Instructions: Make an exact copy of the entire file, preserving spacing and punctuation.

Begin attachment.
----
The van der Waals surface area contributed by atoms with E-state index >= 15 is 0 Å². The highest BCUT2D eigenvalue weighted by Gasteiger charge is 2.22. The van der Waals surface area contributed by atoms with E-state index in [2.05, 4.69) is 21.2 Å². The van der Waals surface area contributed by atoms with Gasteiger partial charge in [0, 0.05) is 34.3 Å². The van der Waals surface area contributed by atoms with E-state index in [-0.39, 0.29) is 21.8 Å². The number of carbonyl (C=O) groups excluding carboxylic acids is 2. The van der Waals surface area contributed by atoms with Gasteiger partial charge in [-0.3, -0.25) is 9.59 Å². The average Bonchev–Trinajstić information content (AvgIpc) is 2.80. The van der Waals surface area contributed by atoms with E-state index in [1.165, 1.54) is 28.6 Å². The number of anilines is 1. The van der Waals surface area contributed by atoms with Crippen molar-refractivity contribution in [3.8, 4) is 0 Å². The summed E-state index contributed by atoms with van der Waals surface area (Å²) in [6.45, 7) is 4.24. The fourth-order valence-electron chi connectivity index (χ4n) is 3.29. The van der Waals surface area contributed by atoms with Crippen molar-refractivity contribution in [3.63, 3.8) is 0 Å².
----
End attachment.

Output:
The van der Waals surface area contributed by atoms with E-state index >= 15 is 0 Å². The highest BCUT2D eigenvalue weighted by Gasteiger charge is 2.22. The van der Waals surface area contributed by atoms with E-state index in [2.05, 4.69) is 21.2 Å². The van der Waals surface area contributed by atoms with Gasteiger partial charge in [0, 0.05) is 34.3 Å². The van der Waals surface area contributed by atoms with E-state index in [-0.39, 0.29) is 21.8 Å². The number of carbonyl (C=O) groups excluding carboxylic acids is 2. The van der Waals surface area contributed by atoms with Gasteiger partial charge in [-0.3, -0.25) is 9.59 Å². The average Bonchev–Trinajstić information content (AvgIpc) is 2.80. The van der Waals surface area contributed by atoms with E-state index in [1.165, 1.54) is 28.6 Å². The number of anilines is 1. The van der Waals surface area contributed by atoms with Crippen molar-refractivity contribution in [3.8, 4) is 0 Å². The summed E-state index contributed by atoms with van der Waals surface area (Å²) in [6.45, 7) is 4.24. The fourth-order valence-electron chi connectivity index (χ4n) is 3.29. The van der Waals surface area contributed by atoms with Crippen molar-refractivity contribution in [3.63, 3.8) is 0 Å².